The independent Atlantic League announced that it will continue using robot umpires for the rest of the season, beginning on Thursday. Robot umpires, or the electronic strike zone, is a system that uses the TrackMan, a network of calibrated lasers that work to call strikes and balls that (if all goes well) are accurate to each hitter's unique strike zone.

The system made its debut in the Atlantic League All-Star Game earlier this month. Since then, the system has been installed at the league's eight ballparks. The technology was originally set to start at the beginning of the Atlantic League season but experienced some delays.

"This is a landmark day for the Atlantic League and professional baseball," Atlantic League president Rick White said in a statement. "After successfully unveiling the ABS (Automated Ball-Strike System) at our All-Star Game in York, Pa., and following positive feedback from managers, players, umpires and fans, we are eager to implement the consistent strike zone accuracy offered by ABS technology."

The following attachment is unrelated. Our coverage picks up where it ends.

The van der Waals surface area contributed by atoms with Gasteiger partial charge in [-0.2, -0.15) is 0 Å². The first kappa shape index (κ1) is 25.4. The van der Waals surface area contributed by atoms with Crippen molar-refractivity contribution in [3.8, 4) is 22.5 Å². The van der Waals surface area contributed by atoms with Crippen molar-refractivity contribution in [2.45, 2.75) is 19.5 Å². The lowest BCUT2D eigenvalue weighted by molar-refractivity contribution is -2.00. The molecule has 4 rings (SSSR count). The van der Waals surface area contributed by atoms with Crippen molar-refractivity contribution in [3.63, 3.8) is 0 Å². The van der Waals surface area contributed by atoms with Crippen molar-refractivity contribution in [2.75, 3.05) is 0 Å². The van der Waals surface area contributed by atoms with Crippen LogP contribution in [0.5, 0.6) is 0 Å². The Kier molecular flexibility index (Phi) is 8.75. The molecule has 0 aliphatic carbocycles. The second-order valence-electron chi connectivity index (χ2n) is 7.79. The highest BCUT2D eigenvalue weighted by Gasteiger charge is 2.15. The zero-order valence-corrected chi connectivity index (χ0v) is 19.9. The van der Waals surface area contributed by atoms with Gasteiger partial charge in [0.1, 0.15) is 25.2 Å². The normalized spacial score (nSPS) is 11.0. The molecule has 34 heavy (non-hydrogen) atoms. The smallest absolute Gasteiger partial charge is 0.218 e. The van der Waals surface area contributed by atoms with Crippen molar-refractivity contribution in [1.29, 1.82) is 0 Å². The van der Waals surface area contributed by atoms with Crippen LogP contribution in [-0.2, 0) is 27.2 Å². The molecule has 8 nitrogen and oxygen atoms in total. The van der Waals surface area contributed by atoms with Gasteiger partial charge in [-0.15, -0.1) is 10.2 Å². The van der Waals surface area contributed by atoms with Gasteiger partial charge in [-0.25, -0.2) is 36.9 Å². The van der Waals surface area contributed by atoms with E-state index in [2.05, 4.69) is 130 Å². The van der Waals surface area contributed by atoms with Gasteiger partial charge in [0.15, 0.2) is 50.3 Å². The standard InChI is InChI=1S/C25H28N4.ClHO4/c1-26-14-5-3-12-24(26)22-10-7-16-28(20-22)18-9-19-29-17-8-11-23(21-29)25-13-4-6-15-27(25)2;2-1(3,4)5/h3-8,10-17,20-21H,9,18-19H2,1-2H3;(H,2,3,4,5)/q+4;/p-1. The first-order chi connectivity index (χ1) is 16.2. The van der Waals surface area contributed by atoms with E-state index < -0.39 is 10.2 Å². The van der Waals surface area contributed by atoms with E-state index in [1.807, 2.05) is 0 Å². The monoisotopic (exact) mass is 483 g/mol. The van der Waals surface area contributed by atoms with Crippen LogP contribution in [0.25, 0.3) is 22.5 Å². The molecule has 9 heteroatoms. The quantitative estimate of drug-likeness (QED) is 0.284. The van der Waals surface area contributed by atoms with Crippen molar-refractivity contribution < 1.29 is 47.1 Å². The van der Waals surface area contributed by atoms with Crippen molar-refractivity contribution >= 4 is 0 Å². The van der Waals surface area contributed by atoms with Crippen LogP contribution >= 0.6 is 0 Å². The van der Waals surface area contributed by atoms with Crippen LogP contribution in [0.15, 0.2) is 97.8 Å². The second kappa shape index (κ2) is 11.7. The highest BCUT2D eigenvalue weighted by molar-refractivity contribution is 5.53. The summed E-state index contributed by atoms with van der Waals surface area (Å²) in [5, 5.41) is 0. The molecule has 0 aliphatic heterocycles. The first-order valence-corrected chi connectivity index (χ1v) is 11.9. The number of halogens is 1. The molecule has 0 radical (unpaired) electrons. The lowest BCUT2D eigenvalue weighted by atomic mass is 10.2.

TrackMan doesn't evaluate checked swings, it deems a bounced ball that crosses the plate as a strike due to a glitch and umpires will have the ability to overrule the computer's call. Ultimately, the goal of using an electronic strike zone is to lessen the chance of a wrong call.

Last week, Marlins manager Don Mattingly referenced the use of robot umpires after a one run loss to the Padres in which the final out was a called strike that appeared to be out of the zone. "Those things (robot umps) are going to happen, it almost has to happen. It's moving, and hopefully the technology gets there quick," Mattingly told reporters after the one-run loss.

"What we know is technology can help umpires be more accurate, and we're committed to that," White said. "We think the Atlantic League is being a pioneer for all of the sport."

The use of Atlantic League "robot umps" is one of many experimental rule changes that are part of a three-year agreement with Major League Baseball. One of the other rule changes being tested is that batters will be able to try to steal first base on any pitch that was not caught by catchers. Just days after that rule was implemented, an Atlantic League player took advantage and safely stole first base for the first time in professional baseball.